Tracing the Source of Tainted Pork

By Zheng Chu
Published: 2009-04-15

News, issue no.414, April 13, 2009
Translated by Zhang Junting
Original article:

Henan province has been embroiled in a food safety scandal after consumption of pork sourced there caused 70 people in Guangzhou to fall ill.

Authorities from Mengjin county cited clenobuterol hydrochloride, a drug used by farmers to make pigs leaner and look healthier, as the source for the illness.

The county government has said the drugged pigs came from Mengjin county and that the shipment had first been tested at the county's inspection center by a staff member surnamed Guo, who had concluded the pigs were safe for consumption. 

Local regulators have since revoked Guo's license as an animal inspector, fined him 300 yuan, and transferred him to another unit.

They have also ramped up the screening of pigs for the drug at the farm level.

According to a Mengjin pig farmer surnamed Li, use of the drug was an open "secret" in the industry and most Mengjin farms that sold pigs to other provinces used it.

"As long as there are farmers doing it, those who don't will suffer losses," said Li.

A risky drug
According to Li, farmers would begin use of the drug when pig health began declining, usually one month before sale, when they weighed 65kg.

Though pork prices fluctuated sharply, it was more lucrative to sell such pigs to markets in other provinces than in Mengjin. A pig sold elsewhere was worth more than 100 yuan than if sold locally.

But the drug also posed risks to the pigs. Dosages were hard to control, and if pigs were over-stimulated or surprised - such as when they changed hands in transactions - they often died suddenly. Pig farmers often joked that if a firecracker were to be thrown in a sty, pigs would foam at the mouth and drop dead.

Occasionally, pigs given high doses of the drug would die mid-sale. According to an unwritten rule between pig dealers and farmers - if a pig dies inside the farm's gate, the farmer assumes the loss; outside of it, the dealer does.

Thus, pigs were usually sedated with other rugs before being transported to minimize this risk.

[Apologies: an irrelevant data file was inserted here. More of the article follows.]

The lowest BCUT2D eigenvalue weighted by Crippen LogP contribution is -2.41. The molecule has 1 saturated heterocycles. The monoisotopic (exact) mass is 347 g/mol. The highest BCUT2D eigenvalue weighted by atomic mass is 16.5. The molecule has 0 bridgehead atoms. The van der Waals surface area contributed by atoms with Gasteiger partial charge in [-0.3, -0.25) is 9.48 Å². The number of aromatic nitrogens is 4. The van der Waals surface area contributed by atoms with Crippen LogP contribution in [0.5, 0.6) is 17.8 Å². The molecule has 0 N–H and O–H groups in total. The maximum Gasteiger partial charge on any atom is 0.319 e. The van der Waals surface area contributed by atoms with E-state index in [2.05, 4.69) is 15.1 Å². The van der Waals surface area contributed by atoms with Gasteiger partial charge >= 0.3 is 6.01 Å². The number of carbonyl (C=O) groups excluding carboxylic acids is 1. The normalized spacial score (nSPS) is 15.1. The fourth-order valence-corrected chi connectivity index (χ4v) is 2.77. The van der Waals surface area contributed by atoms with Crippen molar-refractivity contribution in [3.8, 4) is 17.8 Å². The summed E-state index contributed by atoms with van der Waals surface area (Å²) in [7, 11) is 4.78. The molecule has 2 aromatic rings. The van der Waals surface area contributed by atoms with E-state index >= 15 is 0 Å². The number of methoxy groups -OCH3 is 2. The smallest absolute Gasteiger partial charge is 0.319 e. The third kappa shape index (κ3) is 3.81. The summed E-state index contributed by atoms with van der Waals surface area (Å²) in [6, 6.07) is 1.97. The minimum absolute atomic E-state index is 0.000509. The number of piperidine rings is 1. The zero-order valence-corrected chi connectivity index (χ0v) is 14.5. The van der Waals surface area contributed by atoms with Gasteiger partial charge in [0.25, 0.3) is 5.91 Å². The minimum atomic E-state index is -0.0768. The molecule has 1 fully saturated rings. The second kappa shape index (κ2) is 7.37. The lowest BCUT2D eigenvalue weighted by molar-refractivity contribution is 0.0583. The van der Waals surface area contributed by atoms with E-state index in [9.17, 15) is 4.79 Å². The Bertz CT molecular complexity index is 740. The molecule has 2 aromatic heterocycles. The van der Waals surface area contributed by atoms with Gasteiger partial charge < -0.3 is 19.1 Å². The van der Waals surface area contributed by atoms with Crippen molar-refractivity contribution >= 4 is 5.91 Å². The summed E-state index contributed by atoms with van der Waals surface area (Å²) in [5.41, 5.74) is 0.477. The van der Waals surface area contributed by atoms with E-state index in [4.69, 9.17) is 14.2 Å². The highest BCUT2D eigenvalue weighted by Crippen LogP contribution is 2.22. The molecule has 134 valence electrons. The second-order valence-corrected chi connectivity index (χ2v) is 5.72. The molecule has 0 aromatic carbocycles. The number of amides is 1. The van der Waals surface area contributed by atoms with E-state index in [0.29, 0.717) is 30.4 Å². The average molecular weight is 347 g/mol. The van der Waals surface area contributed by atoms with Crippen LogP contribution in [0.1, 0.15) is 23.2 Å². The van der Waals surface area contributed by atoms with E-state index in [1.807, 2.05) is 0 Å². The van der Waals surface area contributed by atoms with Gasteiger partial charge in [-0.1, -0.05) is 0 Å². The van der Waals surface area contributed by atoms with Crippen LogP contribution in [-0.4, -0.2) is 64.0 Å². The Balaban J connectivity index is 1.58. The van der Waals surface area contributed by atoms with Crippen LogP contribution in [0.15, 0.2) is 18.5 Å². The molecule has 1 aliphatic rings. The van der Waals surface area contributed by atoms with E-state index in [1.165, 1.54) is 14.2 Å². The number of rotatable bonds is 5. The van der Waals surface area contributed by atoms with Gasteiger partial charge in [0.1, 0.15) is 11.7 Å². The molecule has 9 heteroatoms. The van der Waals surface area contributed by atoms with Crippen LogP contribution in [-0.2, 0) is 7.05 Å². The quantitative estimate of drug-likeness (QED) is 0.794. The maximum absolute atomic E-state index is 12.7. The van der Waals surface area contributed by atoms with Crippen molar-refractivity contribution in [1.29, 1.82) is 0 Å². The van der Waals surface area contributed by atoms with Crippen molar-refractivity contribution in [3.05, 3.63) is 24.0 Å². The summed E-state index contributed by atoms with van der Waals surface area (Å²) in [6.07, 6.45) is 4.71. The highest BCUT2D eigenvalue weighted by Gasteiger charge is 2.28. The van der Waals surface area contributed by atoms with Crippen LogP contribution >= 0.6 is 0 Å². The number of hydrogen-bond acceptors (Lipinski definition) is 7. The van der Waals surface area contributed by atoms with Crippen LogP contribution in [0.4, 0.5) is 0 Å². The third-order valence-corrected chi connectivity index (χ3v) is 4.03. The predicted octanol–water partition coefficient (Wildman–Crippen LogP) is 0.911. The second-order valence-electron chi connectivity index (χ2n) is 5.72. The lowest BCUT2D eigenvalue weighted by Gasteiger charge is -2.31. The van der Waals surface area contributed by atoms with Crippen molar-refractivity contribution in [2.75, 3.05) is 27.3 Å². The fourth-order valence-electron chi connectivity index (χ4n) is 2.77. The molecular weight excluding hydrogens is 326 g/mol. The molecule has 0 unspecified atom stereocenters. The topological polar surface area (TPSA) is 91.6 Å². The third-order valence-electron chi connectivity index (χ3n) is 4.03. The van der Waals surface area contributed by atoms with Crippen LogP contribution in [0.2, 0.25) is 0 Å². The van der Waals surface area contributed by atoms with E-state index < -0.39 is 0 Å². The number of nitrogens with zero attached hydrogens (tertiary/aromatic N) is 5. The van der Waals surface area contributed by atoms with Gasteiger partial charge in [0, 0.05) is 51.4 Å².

Inspections were the major line of defense against the flow of tainted pork into the market. Pigs were tested twice before being sent to the slaughterhouse, and again after they arrived at the market.

Before the breakout of the illness, Mengjin tested 2% of pigs before they were transported, and the Guangzhou Tianhe market tested 20%.

The phone number for the inspector surnamed Guo was posted by the gate of the Mengjin's livestock department office, where hog dealers could contact him for inspections.

When the EO spoke with Guo on the phone, he said he did his job "by the book", but added that he had long known of the industry abuse of clenobuterol hydrochloride.

Posing as a pig farmer, the EO journalist visited nine pig fodder supply shops in Mengjin, where every shop owner confirmed they had sold the drug before, but also that they had stopped because the government had begun closely monitoring it. They suggested that one could only find it if they looked outside the county.

Big business in pigs
Pig farming has become the primary agricultural income for Mengjin county. The production value of livestock in Mengjin accounted for 50% of all agricultural output, and pig farming industry stood at 50% of the total livestock output.

And the Luoyang city government, which Mengin falls in, planned on building key pig farming centers in Yinshi, Yichuan, Ruyang, Yiyang and Mengjin, with a goal of 3 million total pigs making up 75% of all those in Luoyang city.

As pig farming became more and more standardized, individual farmers were gradually eliminated. Farmers keeping two or three pigs generally left the trade, and now most local farmers have kept more than 30.

The tainted pork scandal has had tremendous influence on the local pork market - several meat vendors in a Mengjin meat market said sales were plummeting, and that vendors who once sold two to three pigs a day could recently only sell half a pig. Resturant owners told the EO that customers were worried about pork safety and that they were being extremely cautious.

One pig dealer told the EO that regardless of whether its a pig or butchered pork, those in his trade can tell instantly whether or not the drug was fed to the pig. In tainted pork, he said there would be half an inch of fat between the skin and the meat, and that it would sometimes ooze a yellow liquid if not thoroughly cleaned.

"There is no such tainted pork in the Mengjin market," said the dealer, adding that Mengin pig traders had another rule with the tainted pork - not to sell it to locals.